Agencies aim to bolster cybersecurity
Friday, September 24, 2010
The White House is reviewing whether to ask for new authorities for the Defense Department and other government agencies to ensure that the nation's critical computer systems are protected in the event of a major attack, the commander of the Pentagon's new Cyber Command said Thursday.
If an adversary were to penetrate the U.S. power grid or other critical systems with an "unknown capability," those systems probably would "shut down," Gen. Keith Alexander told members of the House Armed Services Committee.
The Cyber Command is tasked with protecting only military computer networks. "It is not my mission to defend, today, the entire nation," Alexander said.
Deciding who should execute what role in defending the nation against cyberattack is a thorny issue, complicated by the fact that the agency tasked with assisting the private sector - the Department of Homeland Security - lags behind the Defense Department in personnel, resources and capabilities.
Alexander said the White House is discussing how to form a team with the FBI, the Cyber Command, DHS and other agencies to "ensure that everybody has the exact authorities and capabilities that they would need to protect the country." The White House may have to ask Congress for new authorities.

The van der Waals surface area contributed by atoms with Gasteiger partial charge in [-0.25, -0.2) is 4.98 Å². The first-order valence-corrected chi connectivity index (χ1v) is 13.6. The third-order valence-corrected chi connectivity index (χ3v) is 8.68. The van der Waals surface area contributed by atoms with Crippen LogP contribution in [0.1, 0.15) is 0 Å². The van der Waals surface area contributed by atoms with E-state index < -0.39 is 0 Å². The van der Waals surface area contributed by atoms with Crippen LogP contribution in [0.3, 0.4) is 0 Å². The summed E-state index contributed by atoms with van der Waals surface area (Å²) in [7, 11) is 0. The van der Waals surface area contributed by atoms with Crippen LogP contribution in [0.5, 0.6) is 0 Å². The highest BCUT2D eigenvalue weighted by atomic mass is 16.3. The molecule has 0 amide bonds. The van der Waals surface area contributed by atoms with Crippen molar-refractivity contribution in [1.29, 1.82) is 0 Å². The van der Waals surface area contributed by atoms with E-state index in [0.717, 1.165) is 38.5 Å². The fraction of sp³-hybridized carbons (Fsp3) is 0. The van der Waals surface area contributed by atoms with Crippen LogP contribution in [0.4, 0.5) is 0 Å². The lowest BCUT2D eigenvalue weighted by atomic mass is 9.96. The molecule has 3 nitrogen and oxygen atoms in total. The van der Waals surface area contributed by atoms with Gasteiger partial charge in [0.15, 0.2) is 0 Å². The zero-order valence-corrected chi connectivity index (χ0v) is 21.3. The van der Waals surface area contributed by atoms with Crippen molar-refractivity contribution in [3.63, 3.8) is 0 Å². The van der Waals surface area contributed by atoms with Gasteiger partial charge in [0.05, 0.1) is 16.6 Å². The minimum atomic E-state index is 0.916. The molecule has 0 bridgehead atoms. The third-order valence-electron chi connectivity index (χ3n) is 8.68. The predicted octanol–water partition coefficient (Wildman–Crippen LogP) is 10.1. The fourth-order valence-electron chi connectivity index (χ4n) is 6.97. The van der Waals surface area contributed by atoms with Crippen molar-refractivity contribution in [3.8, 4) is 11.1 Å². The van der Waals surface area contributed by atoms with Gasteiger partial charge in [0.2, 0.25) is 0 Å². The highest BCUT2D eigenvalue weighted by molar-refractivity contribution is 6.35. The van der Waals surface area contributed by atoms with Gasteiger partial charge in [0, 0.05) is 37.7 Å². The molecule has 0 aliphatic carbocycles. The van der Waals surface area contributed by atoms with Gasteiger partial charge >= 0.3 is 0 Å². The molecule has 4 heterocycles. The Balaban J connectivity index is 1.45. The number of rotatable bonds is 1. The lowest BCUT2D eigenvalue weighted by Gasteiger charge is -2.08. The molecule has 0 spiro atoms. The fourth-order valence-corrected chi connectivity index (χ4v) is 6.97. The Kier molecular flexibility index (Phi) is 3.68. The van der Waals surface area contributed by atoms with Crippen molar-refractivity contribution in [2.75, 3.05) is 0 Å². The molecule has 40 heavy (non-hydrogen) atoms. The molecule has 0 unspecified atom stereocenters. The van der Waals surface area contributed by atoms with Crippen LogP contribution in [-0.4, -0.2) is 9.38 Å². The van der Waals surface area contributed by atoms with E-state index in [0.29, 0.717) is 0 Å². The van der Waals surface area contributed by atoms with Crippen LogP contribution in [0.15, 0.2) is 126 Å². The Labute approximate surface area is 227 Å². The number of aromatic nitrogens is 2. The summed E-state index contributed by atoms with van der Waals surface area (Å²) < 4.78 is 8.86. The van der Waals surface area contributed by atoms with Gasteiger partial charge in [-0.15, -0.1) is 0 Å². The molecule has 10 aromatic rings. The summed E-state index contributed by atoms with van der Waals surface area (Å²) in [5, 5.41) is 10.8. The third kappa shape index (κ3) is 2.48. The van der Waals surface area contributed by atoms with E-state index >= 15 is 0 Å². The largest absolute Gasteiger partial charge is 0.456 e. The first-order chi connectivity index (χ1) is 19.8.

The $120 million Cyber Command was launched in May and will be fully operational on Oct. 1.
It has the authority to defend the military networks, and if directed by the president, to attack adversaries. It works side by side with the National Security Agency, the electronic spy organization, which has authority to penetrate foreign networks for surveillance purposes. Using this ability, former officials said, it has been able to detect never-used malicious software that an adversary might be planning to use in an attack.
Alexander, who also directs the NSA, sought to reassure lawmakers that the agency and the Cyber Command respect privacy and civil liberties. He said that allaying those concerns requires "transparency" and ensuring that the public understands the functions of the NSA and the Cyber Command.
He added: "What we can't do is say, 'Here's a specific threat we're defending against and how we're defending against it, because the adversary will have in three days a way to work around it."
At a roundtable with reporters on Wednesday, Alexander advocated creation of a "secure" network for government computer systems and those of critical sectors, such as the power grid.
That strategy - walling off critical computer networks from the rest of the Internet - "is probably where you're going to get to, and it makes a lot of sense," he said.
But some in industry were skeptical.
It would be impractical and "unbelievably expensive," said Joe Weiss, a cybersecurity expert. who has researched the issue.
"It would be very difficult to try to interconnect all these different companies, including the government," Weiss said. "This isn't just one entity where you walk a wire around Potomac Electric. You have all the neighboring utilities that you need to connect to. You would also have all the other major industrial operations - and with Smart Grid, conceptually, every homeowner. This is not simple."